It would be hard to find a less distinguished background for a politician since most of these “memberships” are in positions nobody else applied for. Chesbro leveraged his Arcata Recycling experience to get elected to the Arcata City Council in 1974, then somehow got elected Humboldt County Supervisor in 1980, lasting there until 1990.

Upon assuming his senate office in 1998, Chesbro proposed a bill that would benefit one (1) person — Francis Ford Coppola — by describing “certain” wine-selling restaurants so narrowly that a sharp reporter at the Sacramento Bee noticed that Chesbro’s Bill would have applied only to Coppola (a big Chesbro campaign contributor) and his small wine/restaurant chain. When the Bee published their story, Chesbro quickly withdrew the Coppola bill in insufficient disgrace. Chesbro spent eight years as state senator, then after being term-limited out he was appointed by his Democratic Party pals to the state’s Integrated Waste Management Board where he did nothing but attend a few meetings for over $100k a year until former assemblyperson Patti Berg was term limited out as this area’s assemblyperson. Chesbro immediately ran for that office with the backing of Party Boss Mike Thompson and won automatically in a district that would elect Charles Manson if Manson could somehow get the endorsement of Mike Thompson.

LAST MONTH ARCATA RESIDENT HEZEKIAH ALLEN announced that he intended to run as a Democrat for Chesbro’s assembly seat. We don’t know the young Mr. Allen that well, but simply on the strength that his announcement that he intended to run does not mention wine, he’s already made it clear that he’d be an improvement over Chesbro.

* * *

Hezekiah Allen Officially Announces Candidacy for Assembly District 2

June 6, 2013 - 7:57pm

Non-Profit Executive and Small Businessman with Local Roots Running to Create Jobs and Serve as a Strong Voice for Small Towns and Rural Communities


(Arcata, CA)— Today, Hezekiah Allen, a non-profit executive and small businessman announced he will be a candidate for State Assembly District 2 in the June 2014 primary. Allen, a Democrat, is campaigning to replace Assemblymember Wes Chesbro, who will be termed out in 2014.

“The people of our District are innovative, hardworking, and independent. They have a unique perspective and unique values, and deserve a strong voice in Sacramento,” says Allen. “Our next Assemblymember must be a leader who understands the District and listens to different perspectives, who can bring people together and serve as a strong voice for the North Coast’s small towns and rural communities in Sacramento. I am that leader.”

Allen is running on a platform of creating good jobs for the North Coast, natural resource and environmental stewardship, and reinvesting in education.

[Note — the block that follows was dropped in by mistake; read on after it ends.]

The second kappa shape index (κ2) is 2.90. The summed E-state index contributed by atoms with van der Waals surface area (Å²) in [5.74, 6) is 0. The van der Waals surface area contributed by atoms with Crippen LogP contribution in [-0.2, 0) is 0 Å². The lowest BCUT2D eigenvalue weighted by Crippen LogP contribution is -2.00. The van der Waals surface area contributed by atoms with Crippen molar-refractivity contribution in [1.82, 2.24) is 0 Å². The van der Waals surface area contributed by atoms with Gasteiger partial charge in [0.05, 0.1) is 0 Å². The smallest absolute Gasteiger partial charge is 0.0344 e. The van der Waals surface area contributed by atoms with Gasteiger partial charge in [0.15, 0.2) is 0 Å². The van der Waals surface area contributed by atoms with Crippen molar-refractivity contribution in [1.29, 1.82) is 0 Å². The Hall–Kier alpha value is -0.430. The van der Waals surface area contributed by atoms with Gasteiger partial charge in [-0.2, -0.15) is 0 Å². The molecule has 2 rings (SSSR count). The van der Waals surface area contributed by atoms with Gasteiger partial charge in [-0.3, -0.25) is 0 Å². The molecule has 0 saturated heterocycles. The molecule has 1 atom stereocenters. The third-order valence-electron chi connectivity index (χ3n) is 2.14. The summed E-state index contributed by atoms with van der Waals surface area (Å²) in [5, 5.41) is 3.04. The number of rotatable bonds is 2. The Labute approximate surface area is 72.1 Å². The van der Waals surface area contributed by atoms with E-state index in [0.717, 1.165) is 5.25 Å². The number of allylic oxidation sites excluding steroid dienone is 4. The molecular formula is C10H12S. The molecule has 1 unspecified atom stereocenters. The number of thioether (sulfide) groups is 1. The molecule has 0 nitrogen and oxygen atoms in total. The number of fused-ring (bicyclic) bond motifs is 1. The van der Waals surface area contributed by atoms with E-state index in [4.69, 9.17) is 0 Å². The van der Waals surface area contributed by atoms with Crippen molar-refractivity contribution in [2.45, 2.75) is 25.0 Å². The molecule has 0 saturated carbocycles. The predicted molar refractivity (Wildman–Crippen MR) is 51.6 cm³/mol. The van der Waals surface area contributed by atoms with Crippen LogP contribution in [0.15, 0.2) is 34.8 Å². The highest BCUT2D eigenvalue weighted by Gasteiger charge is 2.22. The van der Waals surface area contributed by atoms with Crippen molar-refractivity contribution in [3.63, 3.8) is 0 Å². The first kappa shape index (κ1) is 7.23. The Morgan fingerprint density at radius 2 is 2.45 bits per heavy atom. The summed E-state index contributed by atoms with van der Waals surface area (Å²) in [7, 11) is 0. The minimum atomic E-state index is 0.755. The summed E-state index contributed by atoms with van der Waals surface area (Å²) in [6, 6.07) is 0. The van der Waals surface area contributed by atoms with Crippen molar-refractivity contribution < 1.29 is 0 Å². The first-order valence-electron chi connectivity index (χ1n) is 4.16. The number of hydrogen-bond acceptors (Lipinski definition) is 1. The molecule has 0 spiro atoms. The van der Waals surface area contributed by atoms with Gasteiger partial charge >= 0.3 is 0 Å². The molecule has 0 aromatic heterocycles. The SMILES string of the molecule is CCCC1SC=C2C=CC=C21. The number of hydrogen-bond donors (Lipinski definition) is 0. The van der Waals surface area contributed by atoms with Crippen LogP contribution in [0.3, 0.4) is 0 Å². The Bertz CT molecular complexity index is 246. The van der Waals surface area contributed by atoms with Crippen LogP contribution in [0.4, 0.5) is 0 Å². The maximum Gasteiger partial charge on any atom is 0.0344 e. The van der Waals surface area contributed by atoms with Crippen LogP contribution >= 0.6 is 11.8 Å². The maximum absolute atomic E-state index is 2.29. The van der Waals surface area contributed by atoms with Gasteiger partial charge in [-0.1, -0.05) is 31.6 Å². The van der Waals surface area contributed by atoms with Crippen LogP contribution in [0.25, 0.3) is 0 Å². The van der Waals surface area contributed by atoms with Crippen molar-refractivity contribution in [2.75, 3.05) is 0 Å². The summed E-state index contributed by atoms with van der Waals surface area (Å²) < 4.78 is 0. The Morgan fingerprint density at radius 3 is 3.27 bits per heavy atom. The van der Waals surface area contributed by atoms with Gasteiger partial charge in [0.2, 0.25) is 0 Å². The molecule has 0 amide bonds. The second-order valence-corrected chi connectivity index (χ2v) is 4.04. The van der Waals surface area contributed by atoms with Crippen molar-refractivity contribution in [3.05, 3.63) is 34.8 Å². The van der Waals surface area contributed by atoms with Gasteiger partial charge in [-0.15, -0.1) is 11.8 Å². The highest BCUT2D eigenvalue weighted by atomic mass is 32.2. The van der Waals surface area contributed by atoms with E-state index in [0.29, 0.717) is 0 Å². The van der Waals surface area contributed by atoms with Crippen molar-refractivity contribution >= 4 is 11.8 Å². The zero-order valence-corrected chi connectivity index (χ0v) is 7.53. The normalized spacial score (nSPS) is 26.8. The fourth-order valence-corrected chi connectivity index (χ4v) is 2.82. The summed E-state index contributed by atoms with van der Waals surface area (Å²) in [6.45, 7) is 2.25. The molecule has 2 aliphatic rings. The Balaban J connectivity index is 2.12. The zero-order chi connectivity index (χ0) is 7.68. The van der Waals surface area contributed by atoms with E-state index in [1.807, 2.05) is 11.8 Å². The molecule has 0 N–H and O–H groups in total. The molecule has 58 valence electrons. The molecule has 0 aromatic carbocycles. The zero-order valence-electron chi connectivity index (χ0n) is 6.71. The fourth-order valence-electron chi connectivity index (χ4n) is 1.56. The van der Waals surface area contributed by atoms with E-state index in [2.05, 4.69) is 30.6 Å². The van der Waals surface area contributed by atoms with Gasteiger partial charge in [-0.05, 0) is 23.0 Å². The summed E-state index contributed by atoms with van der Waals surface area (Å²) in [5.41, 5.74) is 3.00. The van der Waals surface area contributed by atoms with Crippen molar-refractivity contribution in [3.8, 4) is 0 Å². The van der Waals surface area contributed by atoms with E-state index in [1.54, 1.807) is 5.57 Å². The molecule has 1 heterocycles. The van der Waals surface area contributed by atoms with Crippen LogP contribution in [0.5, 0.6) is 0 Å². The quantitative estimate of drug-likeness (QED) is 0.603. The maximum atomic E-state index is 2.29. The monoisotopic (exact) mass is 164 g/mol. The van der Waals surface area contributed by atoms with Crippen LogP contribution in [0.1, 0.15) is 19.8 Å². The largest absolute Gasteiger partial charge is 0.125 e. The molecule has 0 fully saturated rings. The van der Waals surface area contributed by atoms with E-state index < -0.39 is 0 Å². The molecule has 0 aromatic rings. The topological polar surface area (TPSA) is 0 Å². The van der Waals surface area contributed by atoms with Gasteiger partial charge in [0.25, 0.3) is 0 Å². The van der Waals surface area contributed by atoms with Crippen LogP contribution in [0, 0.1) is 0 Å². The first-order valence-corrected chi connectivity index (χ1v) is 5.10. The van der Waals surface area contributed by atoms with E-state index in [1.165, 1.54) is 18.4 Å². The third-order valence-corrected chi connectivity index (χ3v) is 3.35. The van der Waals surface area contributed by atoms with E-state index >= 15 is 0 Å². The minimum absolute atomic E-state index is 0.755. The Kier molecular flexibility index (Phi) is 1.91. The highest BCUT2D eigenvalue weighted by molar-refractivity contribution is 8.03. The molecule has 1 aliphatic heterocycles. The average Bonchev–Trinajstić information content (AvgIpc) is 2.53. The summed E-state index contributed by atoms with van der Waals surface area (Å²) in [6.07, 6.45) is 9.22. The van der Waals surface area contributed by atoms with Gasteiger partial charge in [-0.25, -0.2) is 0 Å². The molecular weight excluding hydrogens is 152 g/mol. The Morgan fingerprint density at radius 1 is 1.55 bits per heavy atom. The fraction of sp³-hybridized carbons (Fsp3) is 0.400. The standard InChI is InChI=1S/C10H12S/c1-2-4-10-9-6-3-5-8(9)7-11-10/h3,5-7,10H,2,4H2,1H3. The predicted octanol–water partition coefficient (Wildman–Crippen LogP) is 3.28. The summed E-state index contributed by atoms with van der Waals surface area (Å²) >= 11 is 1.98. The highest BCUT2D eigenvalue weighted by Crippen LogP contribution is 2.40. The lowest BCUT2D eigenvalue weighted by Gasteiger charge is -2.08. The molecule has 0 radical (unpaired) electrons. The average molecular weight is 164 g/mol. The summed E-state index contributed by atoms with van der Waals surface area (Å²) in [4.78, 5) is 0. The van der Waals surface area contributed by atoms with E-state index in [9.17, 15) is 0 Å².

“I will lead our District toward a time when we don’t have to choose between a prosperous economy and a healthy environment,” says Allen. “I’ll invest in the recovery of natural resources, restoring fisheries and forests and the jobs they sustain. I’ll reduce unnecessary regulations, to empower businesses and farmers to create jobs and get goods to market. And I’ll invest in our schools, increase local control of education, and expand vocational programs, so students can be prepared for successful careers.”

Born and raised in rural Humboldt County, Allen says he has a commitment to the community and its people that is deeper than any ideology.

“I want to represent the people of this District, not any political agenda, not any big moneyed special interests,” says Allen. “I want to ensure that those of us who live in some of California’s most rural places are not forgotten as distant conversations in Sacramento continue to shape the way we live and work.”

Allen lives in Arcata and serves as Executive Director of the Mattole Restoration Council, an organization committed to watershed restoration-based economic development.

Under Allen’s leadership, the Council was a finalist for the International Riverprize, one of the world’s most prestigious environmental awards. The organization also won an award from the Governor of California for bringing communities together to create jobs and protect the environment.

As a Humboldt County General Plan Update Working Group facilitator, Allen is currently building consensus and promoting public participation around land use policies that will affect us for generations.

And as a Boardmember of the Institute of Sustainable Forestry, Executive Committee Member of the California Northern Region Land Trust Council, and advisor to the North Coast Environmental Center, Allen is working to help these organizations develop long term strategic plans to ensure their success.

Allen also runs a local small business that provides land use, water storage, fuel reduction, and forest management consultation and services, and works as a facilitator, helping opposing parties resolve their conflicts.